|The author, Dane F. Baylis|
An Honest Profession
There was a time in history when being associated with writing for anything outside of academia (fiction, the theater, etc.) was deemed as one step below making a living as a streetwalker. Then came the golden age of the novel and suddenly writers were the voice of the downtrodden or the visionaries of the human heart. Of course, there were still any number of copycats willing to change names of characters, locations and times of settings, and a subplot or two to ride in on the coattails of those who were the headline items of their day. There were also some who started out in an intense blaze of creativity only to fizzle into the obscurity of the pulp magazines and dime novels of their time and others who made the exact opposite journey.
With the creation of the Internet and the popularity of of e-publishing we are seeing the return of the literary red light districts. There are still those in the field who are signing lucrative deals with the traditional publishing houses and some who are finding fair success with on-line publishers. There are even those who so strongly believe in themselves that they risk it all on self-publishing. Not all of these are brilliant and some that are will fall prey to the fickleness of reviewers or the market. Unfortunately there is an ever increasing field of writers who are of the, "I could have written that!" school. These are the ones churning out reams of verbiage so formulaic that, were it not for cover art (and even then not always), they would be totally indistinguishable from one another.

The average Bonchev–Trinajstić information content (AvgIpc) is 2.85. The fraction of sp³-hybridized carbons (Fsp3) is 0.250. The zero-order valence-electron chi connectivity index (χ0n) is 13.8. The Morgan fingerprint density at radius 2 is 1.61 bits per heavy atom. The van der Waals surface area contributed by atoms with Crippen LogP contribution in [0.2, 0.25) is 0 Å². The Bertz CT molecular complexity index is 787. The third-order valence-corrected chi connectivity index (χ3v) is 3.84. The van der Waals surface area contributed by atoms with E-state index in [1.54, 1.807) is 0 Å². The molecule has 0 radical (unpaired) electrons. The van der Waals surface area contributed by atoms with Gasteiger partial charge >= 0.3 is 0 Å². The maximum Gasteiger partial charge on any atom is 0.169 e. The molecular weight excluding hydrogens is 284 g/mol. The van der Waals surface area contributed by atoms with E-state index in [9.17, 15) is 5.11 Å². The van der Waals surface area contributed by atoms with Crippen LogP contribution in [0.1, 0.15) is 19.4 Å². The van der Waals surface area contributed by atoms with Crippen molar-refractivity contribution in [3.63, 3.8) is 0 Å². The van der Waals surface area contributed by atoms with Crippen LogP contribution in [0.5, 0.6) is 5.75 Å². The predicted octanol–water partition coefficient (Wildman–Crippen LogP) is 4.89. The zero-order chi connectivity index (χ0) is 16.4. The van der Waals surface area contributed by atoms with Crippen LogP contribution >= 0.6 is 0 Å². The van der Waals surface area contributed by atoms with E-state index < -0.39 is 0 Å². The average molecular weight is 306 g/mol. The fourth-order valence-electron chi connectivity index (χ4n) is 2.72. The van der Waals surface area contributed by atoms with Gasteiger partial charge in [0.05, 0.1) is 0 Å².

I am not suggesting that everyone is incapable, nor capable, of turning out a "Dracula", "The Raven", "Tropic of Cancer", or "Delta of Venus". What I am asking is that, if this has already been done, why do you want to fall in lock step? Why not read something like that and, instead of thinking, I could have written that, say to yourself, my god, he or she totally neglected this or that and it would make such an incredible tale on its own?
Better than that, look at something inside yourself and say, I really don't think that's the way that would happen or the way that character would have acted, I have felt that and it was more like this. Then take the honest YOU, add a dash of courage,and put that in a story. That is where the truly memorable tales lie. That is where developing a writer's sensibility when reading another's work is essential.
Even for creators of elaborate fantasy worlds, it is the interaction of the characters with themselves and each other that illustrate the human emotion and struggles that draw us in and make us a part of the story instead of just a passive reader. It was Frodo's and Bilbo's battle with their internal demons that made you root for them. It was Kerouac's ability to make you feel the music and smell the sweat that put you in a dim lit jazz club in San Francisco. It was Hannibal's ability to crawl inside of Agent Starling's skull that was truly frightening. It is your ability to dissect these things and learn how to make them your own and not just a clone of the original that counts.
These were stories written in genre, in fields that weren't virgin territory for any of these writers or many others who preceded them. What made them stand above was their willingness to dare to take the reader into their feelings and trust that they would believe the truth when they read it. The basis for the success of the writers in any of these cases is that they wrote honestly of their own fears, and hopes, and wonder. Anything else is as cheap as a peepshow.
I am accepting submissions of short fiction to 1200 words, poetry to 25 lines, and carefully crafted essays for the Your Work/Your Love page. No pay, just exposure. Authors retain all rights. Submit them by email to firstname.lastname@example.org . You can follow or subscribe to this blog. There are gadgets on the right side of the page for this. Love to read your comments, critiques, or questions. There is a window for those below. I respond as fast as I am capable.
In the meantime...live, love, write.
Dane F. Baylis